I’m consistently surprised by the number of Michael Jackson fans who haven’t fully explored the entire discography of The Jackson 5 and The Jacksons. There are many “best of” compilations to choose from, but fans owe it to themselves to delve a little deeper if they haven’t already. The Jackson 5 released nine studio albums at Motown before dropping the “5,” parting ways with Jermaine, and continuing on with half a dozen albums with Epic Records (the final two of which Jermaine was back for). With the exception of Victory (1984) and 2300 Jackson Street (1989), the vast majority of the material features Michael on lead vocals.
These albums, while wildly varying in quality and often loaded with formulaic filler, present a tremendous opportunity to track the maturation of Michael Jackson’s singing voice from childhood to adulthood. The switch to Epic saw the loosening of creative controls imposed during their extraordinarily successful Motown run. The Jacksons was their 1976 debut for the new label, co-released by Philadelphia International Records. Produced by Philly soul legends Kenneth Gamble and Leon Huff, the album was something of a comeback hit after a couple years of significantly diminishing returns as J5. Goin’ Places basically served as a sequel in 1977, with the same production team on board and, just like its predecessor, two tracks written by the group.
For whatever reasons, lightning didn’t strike twice and Goin’ Places more or less tanked (the atrocious cover art couldn’t have helped sales). The title track found modest success in the R&B charts, but nothing like the crossover smash “Enjoy Yourself” from the previous album. As such, the album is unfortunately overlooked despite the presence of some real pleasures. With Jermaine long gone from the lineup at this point, the lead vocals are handled almost exclusively by Michael. “Man of War” is the one real group track on which the brothers are prominently featured, but even then Michael is spotlighted. Tito gets a brief spoken word section on the ballad “Heaven Knows I Love You, Girl,” but otherwise this is Michael’s show.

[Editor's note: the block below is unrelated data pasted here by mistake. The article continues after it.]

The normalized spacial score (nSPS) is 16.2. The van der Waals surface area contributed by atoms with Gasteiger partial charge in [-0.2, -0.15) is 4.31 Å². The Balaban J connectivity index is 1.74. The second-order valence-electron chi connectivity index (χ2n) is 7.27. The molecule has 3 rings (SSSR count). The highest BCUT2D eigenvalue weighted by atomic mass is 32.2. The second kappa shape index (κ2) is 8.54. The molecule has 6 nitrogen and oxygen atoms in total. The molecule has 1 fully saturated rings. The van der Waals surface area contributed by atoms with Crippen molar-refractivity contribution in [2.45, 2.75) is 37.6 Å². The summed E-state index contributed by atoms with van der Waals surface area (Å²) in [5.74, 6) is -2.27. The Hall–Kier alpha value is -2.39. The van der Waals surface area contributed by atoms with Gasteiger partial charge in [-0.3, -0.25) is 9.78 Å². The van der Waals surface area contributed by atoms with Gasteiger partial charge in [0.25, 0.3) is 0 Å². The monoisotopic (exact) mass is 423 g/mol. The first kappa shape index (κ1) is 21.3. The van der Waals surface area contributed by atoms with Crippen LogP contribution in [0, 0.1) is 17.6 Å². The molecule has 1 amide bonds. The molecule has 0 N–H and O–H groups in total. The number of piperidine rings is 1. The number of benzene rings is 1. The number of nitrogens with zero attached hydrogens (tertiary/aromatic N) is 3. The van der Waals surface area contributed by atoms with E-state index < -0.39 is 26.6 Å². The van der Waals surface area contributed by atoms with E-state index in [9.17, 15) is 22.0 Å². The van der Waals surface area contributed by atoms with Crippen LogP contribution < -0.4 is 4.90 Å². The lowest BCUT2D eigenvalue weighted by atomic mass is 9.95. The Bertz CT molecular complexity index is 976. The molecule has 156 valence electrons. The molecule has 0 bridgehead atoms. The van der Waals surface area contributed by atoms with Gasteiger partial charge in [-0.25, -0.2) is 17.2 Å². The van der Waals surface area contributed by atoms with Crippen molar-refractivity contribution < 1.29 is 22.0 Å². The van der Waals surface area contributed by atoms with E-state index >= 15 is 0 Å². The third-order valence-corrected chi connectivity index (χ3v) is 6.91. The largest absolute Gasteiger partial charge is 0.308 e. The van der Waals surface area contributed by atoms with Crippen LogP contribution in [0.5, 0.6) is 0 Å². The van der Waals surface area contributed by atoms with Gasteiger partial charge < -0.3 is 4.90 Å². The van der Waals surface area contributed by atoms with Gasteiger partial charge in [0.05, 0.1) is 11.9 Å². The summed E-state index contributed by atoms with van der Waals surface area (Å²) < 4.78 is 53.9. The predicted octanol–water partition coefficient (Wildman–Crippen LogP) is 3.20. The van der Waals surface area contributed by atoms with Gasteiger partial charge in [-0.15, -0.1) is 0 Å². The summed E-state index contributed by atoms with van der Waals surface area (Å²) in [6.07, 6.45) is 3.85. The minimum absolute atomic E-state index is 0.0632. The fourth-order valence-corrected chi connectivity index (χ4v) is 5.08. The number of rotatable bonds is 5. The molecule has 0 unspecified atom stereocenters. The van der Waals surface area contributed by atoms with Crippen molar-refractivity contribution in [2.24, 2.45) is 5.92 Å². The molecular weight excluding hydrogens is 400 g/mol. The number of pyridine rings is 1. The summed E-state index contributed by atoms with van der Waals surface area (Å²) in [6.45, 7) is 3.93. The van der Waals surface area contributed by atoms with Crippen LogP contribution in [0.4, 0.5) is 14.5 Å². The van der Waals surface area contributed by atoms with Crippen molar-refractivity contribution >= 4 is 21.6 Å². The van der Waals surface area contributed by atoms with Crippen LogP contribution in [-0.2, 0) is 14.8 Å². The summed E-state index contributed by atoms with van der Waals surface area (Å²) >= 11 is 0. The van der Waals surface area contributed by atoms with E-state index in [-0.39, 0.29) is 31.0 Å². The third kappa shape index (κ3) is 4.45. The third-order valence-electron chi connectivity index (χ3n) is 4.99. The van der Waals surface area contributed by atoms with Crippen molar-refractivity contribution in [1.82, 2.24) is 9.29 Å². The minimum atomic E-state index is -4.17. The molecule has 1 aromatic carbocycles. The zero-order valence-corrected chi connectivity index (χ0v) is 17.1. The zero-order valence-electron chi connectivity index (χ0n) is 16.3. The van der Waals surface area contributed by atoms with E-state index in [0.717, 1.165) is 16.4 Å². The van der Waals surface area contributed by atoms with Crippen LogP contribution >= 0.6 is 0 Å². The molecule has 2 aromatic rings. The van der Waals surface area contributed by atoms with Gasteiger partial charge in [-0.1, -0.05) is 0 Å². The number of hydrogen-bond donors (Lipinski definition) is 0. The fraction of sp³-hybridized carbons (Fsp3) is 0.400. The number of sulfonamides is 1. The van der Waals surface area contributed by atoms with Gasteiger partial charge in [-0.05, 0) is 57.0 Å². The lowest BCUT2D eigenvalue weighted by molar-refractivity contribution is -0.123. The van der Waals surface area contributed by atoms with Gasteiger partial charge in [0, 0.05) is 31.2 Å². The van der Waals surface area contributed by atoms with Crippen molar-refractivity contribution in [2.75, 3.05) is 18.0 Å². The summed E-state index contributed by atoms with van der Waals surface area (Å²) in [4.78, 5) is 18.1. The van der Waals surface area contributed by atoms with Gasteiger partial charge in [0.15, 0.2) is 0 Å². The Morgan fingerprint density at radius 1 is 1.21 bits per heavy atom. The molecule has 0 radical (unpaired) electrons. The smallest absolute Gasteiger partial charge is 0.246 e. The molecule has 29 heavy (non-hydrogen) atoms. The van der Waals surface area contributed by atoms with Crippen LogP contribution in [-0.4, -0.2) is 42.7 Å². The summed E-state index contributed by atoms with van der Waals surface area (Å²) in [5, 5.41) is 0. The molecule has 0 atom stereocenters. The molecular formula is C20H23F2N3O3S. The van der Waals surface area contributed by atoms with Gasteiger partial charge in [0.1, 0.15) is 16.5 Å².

Five of the nine songs were composed by producers Gamble and Huff, but two key tracks are Jacksons originals. The better of the two is the funky “Different Kind of Lady.” The other, “Do What You Wanna,” is certainly danceable but it’s also over-arranged. When those opening horns kick in, you practically expect someone to say, “Tell them what they’ve won, Don Pardo!” But that’s just indicative of the problem with this album (and its predecessor). The Jacksons weren’t a Philly soul band, no matter how hard Gamble and Huff tried. Goin’ Places catches the group in a true transitional phase. The next year would see the release of their first self-produced album, Destiny—arguably their finest statement.
This isn’t the first place to go is you’re new to Michael Jackson’s pre-adult recordings. But if you’ve heard the better known releases, Goin’ Places shouldn’t be ignored as it presents Michael on the cusp of his mature vocal style. Most of the material is rather generic and the backing is too slick and lacking in character. Nonetheless, Michael puts his all into tracks like “Music’s Takin’ Over” and the group harmonies are as sweet as ever.